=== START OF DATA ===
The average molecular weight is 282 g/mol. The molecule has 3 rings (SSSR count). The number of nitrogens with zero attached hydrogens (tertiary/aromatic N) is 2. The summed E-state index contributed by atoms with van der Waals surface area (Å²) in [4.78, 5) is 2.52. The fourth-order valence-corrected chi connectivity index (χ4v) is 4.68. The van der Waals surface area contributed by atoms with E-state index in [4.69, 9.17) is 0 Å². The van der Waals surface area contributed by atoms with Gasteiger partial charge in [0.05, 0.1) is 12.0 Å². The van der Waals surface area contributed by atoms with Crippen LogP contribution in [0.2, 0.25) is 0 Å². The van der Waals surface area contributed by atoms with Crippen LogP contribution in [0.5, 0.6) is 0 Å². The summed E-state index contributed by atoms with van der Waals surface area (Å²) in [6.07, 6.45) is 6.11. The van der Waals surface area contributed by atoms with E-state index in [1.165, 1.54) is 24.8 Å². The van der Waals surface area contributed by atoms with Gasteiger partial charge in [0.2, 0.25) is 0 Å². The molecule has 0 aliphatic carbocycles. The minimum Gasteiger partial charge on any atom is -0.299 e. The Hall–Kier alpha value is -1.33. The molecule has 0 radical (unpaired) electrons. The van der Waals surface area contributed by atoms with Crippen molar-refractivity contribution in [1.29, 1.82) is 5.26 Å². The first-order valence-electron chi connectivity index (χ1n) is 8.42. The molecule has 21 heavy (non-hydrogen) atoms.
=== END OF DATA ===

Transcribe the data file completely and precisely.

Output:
The average molecular weight is 282 g/mol. The molecule has 3 rings (SSSR count). The number of nitrogens with zero attached hydrogens (tertiary/aromatic N) is 2. The summed E-state index contributed by atoms with van der Waals surface area (Å²) in [4.78, 5) is 2.52. The fourth-order valence-corrected chi connectivity index (χ4v) is 4.68. The van der Waals surface area contributed by atoms with E-state index in [4.69, 9.17) is 0 Å². The van der Waals surface area contributed by atoms with Gasteiger partial charge in [0.05, 0.1) is 12.0 Å². The van der Waals surface area contributed by atoms with Crippen LogP contribution in [0.2, 0.25) is 0 Å². The van der Waals surface area contributed by atoms with Crippen LogP contribution in [0.5, 0.6) is 0 Å². The summed E-state index contributed by atoms with van der Waals surface area (Å²) in [6.07, 6.45) is 6.11. The van der Waals surface area contributed by atoms with E-state index in [1.165, 1.54) is 24.8 Å². The van der Waals surface area contributed by atoms with Gasteiger partial charge in [0.2, 0.25) is 0 Å². The molecule has 0 aliphatic carbocycles. The minimum Gasteiger partial charge on any atom is -0.299 e. The Hall–Kier alpha value is -1.33. The molecule has 0 radical (unpaired) electrons. The van der Waals surface area contributed by atoms with Crippen molar-refractivity contribution in [1.29, 1.82) is 5.26 Å². The first-order valence-electron chi connectivity index (χ1n) is 8.42. The molecule has 21 heavy (non-hydrogen) atoms.